Mohegan Sun Employees Allegedly Helped Cheat Casino out of $419,000

By Zachary Stieber
Zachary Stieber
Zachary Stieber
Zachary Stieber covers U.S. news and stories relating to the COVID-19 pandemic. He is based in Maryland.
January 20, 2016 Updated: January 20, 2016

Three people, including two employees, allegedly concocted and enacted a scheme that cheated the Mohegan Sun Pocono casino in Pennsylvania out of almost half-a-million dollars.

Police say that the casino’s former vice president of player development, Robert Joseph Pellegrini, plotted with beverage server Rochelle Poszeluznyj to use free slot play to generate winnings.

The pair are said to have worked with frequent patron Mark Joseph Heltzel to generate almost $419,000 in winnings from May 2, 2014 through April 4, 2015, reported The Citizens Voice.

Poszeluznyj began collecting players’ card numbers and PIN numbers as she served drinks, and would pass the numbers to Pellegrini, the affidavit states. Then he would create duplicate cards and add free slot money on each one before giving them to Heltzel to use.

Heltzel split his money with his two co-conspirators at the Plains Township casino.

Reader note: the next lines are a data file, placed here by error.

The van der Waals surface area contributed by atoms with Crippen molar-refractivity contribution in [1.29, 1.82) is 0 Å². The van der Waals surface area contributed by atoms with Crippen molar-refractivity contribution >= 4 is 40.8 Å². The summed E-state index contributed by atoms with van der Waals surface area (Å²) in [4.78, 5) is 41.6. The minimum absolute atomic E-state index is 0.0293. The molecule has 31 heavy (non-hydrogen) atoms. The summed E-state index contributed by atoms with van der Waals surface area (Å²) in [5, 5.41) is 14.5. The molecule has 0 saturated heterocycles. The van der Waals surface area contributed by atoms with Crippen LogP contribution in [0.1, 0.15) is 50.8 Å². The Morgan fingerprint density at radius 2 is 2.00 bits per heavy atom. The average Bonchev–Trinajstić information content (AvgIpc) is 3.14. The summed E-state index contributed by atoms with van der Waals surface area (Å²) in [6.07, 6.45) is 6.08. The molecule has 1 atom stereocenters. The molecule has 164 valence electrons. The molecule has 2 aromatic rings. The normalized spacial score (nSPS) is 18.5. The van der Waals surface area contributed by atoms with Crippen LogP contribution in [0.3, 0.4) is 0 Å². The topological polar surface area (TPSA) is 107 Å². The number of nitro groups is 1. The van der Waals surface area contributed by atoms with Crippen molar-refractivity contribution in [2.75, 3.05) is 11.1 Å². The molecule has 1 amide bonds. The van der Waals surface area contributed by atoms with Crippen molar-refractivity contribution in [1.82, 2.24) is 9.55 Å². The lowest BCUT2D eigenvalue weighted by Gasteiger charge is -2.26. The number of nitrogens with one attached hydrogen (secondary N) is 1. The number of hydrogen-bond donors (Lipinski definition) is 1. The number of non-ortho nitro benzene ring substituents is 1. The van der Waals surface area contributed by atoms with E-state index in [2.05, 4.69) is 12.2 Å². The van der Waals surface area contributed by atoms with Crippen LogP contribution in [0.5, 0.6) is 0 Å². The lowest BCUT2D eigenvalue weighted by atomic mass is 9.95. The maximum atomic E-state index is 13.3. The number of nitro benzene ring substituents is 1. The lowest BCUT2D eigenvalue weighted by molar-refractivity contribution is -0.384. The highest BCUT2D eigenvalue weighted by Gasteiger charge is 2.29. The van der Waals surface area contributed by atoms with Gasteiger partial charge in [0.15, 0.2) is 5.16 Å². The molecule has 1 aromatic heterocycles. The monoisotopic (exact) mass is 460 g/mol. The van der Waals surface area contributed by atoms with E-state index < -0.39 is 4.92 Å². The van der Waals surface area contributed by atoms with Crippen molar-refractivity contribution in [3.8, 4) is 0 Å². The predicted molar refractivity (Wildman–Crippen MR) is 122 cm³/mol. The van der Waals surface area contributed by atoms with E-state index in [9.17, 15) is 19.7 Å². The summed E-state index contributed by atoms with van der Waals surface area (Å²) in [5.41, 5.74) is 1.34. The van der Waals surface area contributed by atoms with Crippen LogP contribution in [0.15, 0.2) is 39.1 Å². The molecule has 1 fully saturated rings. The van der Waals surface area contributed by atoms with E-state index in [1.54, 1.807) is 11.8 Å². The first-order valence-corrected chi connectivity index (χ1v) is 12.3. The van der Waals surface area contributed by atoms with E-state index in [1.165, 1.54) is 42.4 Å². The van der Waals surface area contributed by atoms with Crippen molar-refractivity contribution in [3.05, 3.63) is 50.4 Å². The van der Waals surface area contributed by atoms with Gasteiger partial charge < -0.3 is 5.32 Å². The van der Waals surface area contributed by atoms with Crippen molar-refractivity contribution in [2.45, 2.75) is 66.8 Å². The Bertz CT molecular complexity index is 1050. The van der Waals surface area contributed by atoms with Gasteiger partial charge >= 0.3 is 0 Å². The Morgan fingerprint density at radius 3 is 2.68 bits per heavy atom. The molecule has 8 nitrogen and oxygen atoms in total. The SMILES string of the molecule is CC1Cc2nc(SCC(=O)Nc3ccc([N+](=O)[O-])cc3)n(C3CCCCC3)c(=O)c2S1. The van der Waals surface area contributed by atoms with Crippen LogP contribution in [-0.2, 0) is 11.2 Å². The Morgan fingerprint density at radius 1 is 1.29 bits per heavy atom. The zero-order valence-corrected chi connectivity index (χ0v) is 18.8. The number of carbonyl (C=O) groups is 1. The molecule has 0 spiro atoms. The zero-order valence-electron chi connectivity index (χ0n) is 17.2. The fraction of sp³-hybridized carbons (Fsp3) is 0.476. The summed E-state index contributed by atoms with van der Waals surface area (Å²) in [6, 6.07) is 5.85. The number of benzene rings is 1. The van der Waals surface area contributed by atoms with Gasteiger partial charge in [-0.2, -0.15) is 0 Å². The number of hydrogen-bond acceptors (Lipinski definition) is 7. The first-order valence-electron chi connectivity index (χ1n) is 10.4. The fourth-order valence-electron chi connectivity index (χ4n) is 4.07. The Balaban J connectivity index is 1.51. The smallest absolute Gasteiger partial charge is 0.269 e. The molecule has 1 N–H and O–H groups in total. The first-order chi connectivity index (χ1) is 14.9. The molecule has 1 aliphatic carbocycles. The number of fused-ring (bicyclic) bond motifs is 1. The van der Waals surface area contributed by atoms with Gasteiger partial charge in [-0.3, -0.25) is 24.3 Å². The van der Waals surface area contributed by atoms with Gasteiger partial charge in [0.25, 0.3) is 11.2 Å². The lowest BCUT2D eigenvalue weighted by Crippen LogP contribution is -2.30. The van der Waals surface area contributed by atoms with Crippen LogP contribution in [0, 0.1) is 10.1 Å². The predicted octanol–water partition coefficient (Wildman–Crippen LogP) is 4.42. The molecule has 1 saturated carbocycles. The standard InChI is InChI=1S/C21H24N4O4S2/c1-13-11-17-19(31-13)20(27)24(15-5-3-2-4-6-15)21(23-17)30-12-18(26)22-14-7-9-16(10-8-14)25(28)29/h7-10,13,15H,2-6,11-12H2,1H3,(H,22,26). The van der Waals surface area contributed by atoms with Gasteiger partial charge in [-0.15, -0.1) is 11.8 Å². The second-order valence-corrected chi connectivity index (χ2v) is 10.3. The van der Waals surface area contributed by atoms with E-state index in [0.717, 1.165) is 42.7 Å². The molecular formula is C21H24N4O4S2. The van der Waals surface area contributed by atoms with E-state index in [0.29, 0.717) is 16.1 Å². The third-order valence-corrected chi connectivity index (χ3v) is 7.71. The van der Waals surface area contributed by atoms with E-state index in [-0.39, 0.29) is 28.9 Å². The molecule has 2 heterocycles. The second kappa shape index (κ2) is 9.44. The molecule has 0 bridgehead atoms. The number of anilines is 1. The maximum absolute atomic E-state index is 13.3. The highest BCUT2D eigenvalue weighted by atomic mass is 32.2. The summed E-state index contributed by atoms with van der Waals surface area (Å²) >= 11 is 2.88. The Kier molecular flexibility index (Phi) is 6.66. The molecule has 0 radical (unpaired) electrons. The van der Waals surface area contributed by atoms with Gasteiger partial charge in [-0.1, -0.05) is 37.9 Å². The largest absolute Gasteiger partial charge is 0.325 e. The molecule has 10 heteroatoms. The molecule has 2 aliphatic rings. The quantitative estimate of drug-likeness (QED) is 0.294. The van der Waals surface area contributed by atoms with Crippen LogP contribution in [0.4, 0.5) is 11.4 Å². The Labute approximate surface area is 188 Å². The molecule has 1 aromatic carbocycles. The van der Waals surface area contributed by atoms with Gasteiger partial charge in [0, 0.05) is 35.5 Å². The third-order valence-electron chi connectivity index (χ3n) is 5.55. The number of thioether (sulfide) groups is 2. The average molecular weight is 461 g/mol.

Table dealer Matthew Crane, who was involved romantically with Poszeluznyj, tipped off police to the scheme after she became romantically involved with Heltzel.

Casino officials said Poszeluznyj admitted to getting card information at the request of Heltzel and Pellegrini, but declined to talk to police.

Investigators said the trio were shafting the casino.

“You work at a casino so you got to be making money and if you need money that bad, why aren’t your working to get it?” casino patron Kimberly Capie told WNEP.

Ron Solomon, another patron, said the trio seemed to be motivated by greed.

“I don’t want to be cynical, but I’m just saying that’s what it’s all about,” he said.

Poszeluznyj and Heltzel were expected to turn themselves in on Wednesday, and Pellegrini was expected to turn himself in on Thursday.

Zachary Stieber
Zachary Stieber covers U.S. news and stories relating to the COVID-19 pandemic. He is based in Maryland.